Greater Chillicothe Sanitary District sewer user rates increase

Marianne Gillespie

Most people tend to think it stinks when a regular bill increases, but in the case of the Greater Chillicothe Sanitary District, the alternative could really be stinky.

"When we raised the rates, we did so reluctantly, but we had no choice," said district's longtime attorney, Richard "Dick" Laukitis.

Chillicotheans' sanitary bills increased by 30 percent in January — $2.60 to $3.37 per 100 cubic feet in order to pay for the replacement of an anaerobic digester cover. The cover is a plate, 50 feet in diameter, that sits above the waste tank, explained Laukitis. As the methane rises, the lid is lifted and the methane is burnt.

By the time all the bills were added up for the replacement — $150,000 to make the cover; $437,800 to the contractor, Leander Construction Inc., to install; and at least another $100,000 for an engineering service agreement — the sanitary board approved borrowing $900,000 from Busey Bank, Laukitis said. The board is comprised of president Margaret "Maggie" Hurd, clerk John Merdian and William "Bill" Prather.

Hurd referred questions to Laukitis for explanation.

Busey gave the district an interest rate at about 2.5 percent, Laukitis said. "We've really gone out of our way to get the best rate we can."

The project is now near completion and came in under the cost anticipated, Laukitis noted.

The sanitary sewer plant was built in 1963 and while there have been repairs made in the last 50 years, "It's now worn out," Laukitis said.

"This is a very old facility," Laukitis said. "We've run it extremely efficiently, but things need to be replaced."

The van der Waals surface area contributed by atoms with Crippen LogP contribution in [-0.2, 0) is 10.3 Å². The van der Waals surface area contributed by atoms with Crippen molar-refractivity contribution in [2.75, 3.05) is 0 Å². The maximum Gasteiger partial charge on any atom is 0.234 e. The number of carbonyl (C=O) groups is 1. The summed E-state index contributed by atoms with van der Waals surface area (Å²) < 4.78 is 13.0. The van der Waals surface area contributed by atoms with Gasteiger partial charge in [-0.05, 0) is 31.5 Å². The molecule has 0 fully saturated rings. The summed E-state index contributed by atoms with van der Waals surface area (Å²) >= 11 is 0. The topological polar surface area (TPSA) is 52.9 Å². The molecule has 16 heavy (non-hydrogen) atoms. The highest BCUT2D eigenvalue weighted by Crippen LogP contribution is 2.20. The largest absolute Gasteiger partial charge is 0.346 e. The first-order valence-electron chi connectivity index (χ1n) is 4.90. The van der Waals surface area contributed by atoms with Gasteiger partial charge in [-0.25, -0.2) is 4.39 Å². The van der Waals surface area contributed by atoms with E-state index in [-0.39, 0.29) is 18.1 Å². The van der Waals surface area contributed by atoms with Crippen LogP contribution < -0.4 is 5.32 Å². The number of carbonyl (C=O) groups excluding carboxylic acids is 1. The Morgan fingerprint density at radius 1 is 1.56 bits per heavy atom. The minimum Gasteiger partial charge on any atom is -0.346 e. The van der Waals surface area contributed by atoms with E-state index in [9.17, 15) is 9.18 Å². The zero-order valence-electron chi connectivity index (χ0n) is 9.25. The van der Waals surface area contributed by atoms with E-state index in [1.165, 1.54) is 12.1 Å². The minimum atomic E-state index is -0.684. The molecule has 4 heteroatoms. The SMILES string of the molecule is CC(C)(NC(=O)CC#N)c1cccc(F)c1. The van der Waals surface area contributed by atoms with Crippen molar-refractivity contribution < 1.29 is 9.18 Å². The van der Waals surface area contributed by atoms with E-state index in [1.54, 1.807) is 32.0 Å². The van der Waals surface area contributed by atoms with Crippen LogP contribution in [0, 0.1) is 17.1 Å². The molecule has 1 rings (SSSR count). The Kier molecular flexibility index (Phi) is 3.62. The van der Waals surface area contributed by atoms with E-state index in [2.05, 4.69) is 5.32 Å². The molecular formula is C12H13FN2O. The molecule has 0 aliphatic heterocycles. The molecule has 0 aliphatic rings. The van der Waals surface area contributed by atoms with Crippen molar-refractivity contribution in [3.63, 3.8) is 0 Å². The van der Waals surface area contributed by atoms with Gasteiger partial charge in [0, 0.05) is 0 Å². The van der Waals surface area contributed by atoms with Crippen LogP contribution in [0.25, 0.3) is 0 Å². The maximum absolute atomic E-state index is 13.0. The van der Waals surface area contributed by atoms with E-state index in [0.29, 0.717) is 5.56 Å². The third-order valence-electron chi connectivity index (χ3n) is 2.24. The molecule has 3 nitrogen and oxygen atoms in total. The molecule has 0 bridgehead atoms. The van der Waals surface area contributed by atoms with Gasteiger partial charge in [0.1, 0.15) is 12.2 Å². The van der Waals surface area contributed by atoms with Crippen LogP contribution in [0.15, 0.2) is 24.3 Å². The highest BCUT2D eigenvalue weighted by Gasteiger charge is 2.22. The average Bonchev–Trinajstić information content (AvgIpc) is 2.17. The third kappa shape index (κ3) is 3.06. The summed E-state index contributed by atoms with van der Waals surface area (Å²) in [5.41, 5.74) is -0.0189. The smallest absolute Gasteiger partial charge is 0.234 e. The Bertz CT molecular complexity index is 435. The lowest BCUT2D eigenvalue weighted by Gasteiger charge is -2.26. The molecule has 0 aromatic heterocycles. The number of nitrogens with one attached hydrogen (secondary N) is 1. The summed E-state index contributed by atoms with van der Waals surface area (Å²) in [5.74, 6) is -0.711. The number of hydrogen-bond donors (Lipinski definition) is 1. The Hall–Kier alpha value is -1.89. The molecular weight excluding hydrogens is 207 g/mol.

While the sanitary district does receive a small amount of property tax money, it only accounts for 20 percent of its funds, with the rest coming from user fees.

On top of the expensive cover that was replaced, more immediate repairs need to be made.

"It that's not bad enough, at the Chillicothe Public Library there's a facilities report from our engineers that states we need an estimated $3.2 million," Laukitis said of the inch thick report that includes a large amount of repairing and replacing needed at the plant.

In the report, "Wastewater Facility Plan" prepared by Baxter & Woodman Inc. as the consulting engineers in August 2013, it states, "A significant portion of the equipment is operating beyond the expected lifetime."

The plant was designed for a population of 8,000, but Chillicothe remains around 6,000. While it was built in the 1960s, it was upgraded in 1970 and again in 1993.

Of the many items the report states need to be replaced, it includes raw sewage pumps, lift station generator and much more. Included with many of the items is upgrading wiring or plumbing as it connects to the equipment.

The recommended plan includes a time frame of up to five years from now and future improvements up to the next 20 years with a 2013 cost of up to $4.15 million.

Also on the horizon are anticipated regulatory changes which would affect the district's National Pollutant Discharge Elimination Service permit, the report notes. Specifically, changes are expected in the amount of ammonia effluent limits, or the amount of ammonia that the district can discharge into the Illinois River.

The board recently made an application to the Illinois Environmental Protection Agency for a low-interest loan, but has not received word yet of its status.

Laukitis said future increases are expected to make the needed improvements, but figures can be higher in engineering reports than when companies place bids for the project.